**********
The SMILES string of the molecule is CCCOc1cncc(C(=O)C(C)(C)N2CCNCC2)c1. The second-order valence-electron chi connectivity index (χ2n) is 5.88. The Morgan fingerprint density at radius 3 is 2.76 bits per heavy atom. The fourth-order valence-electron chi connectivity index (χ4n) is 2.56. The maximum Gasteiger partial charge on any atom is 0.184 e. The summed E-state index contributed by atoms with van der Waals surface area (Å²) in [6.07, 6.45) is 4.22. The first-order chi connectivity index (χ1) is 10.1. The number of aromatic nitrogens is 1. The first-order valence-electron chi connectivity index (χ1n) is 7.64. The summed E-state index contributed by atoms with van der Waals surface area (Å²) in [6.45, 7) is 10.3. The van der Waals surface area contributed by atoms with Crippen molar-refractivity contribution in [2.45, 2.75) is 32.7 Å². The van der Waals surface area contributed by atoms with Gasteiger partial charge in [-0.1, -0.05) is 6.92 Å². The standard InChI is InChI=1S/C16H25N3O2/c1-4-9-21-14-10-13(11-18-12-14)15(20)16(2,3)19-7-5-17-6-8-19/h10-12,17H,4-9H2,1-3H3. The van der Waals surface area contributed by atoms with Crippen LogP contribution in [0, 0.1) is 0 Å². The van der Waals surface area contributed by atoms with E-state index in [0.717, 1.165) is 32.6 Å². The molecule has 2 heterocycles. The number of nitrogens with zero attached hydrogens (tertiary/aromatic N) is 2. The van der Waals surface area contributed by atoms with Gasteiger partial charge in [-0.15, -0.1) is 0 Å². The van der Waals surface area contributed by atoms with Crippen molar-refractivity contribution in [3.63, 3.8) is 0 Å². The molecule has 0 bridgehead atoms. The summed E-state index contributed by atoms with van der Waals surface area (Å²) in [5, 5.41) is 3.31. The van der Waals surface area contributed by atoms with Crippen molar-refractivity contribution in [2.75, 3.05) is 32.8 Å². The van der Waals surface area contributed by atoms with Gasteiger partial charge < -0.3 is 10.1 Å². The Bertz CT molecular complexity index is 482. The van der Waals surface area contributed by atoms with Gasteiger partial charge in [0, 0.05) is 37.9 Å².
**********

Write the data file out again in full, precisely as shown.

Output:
The SMILES string of the molecule is CCCOc1cncc(C(=O)C(C)(C)N2CCNCC2)c1. The second-order valence-electron chi connectivity index (χ2n) is 5.88. The Morgan fingerprint density at radius 3 is 2.76 bits per heavy atom. The fourth-order valence-electron chi connectivity index (χ4n) is 2.56. The maximum Gasteiger partial charge on any atom is 0.184 e. The summed E-state index contributed by atoms with van der Waals surface area (Å²) in [6.07, 6.45) is 4.22. The first-order chi connectivity index (χ1) is 10.1. The number of aromatic nitrogens is 1. The first-order valence-electron chi connectivity index (χ1n) is 7.64. The summed E-state index contributed by atoms with van der Waals surface area (Å²) in [6.45, 7) is 10.3. The van der Waals surface area contributed by atoms with Crippen molar-refractivity contribution in [2.45, 2.75) is 32.7 Å². The van der Waals surface area contributed by atoms with Gasteiger partial charge in [-0.1, -0.05) is 6.92 Å². The standard InChI is InChI=1S/C16H25N3O2/c1-4-9-21-14-10-13(11-18-12-14)15(20)16(2,3)19-7-5-17-6-8-19/h10-12,17H,4-9H2,1-3H3. The van der Waals surface area contributed by atoms with Crippen LogP contribution in [0, 0.1) is 0 Å². The van der Waals surface area contributed by atoms with E-state index in [0.717, 1.165) is 32.6 Å². The molecule has 2 heterocycles. The number of nitrogens with zero attached hydrogens (tertiary/aromatic N) is 2. The van der Waals surface area contributed by atoms with Gasteiger partial charge in [-0.15, -0.1) is 0 Å². The van der Waals surface area contributed by atoms with Crippen molar-refractivity contribution in [3.63, 3.8) is 0 Å². The molecule has 0 bridgehead atoms. The summed E-state index contributed by atoms with van der Waals surface area (Å²) in [5, 5.41) is 3.31. The van der Waals surface area contributed by atoms with Crippen molar-refractivity contribution in [2.75, 3.05) is 32.8 Å². The van der Waals surface area contributed by atoms with Gasteiger partial charge < -0.3 is 10.1 Å². The Bertz CT molecular complexity index is 482. The van der Waals surface area contributed by atoms with Gasteiger partial charge in [0, 0.05) is 37.9 Å².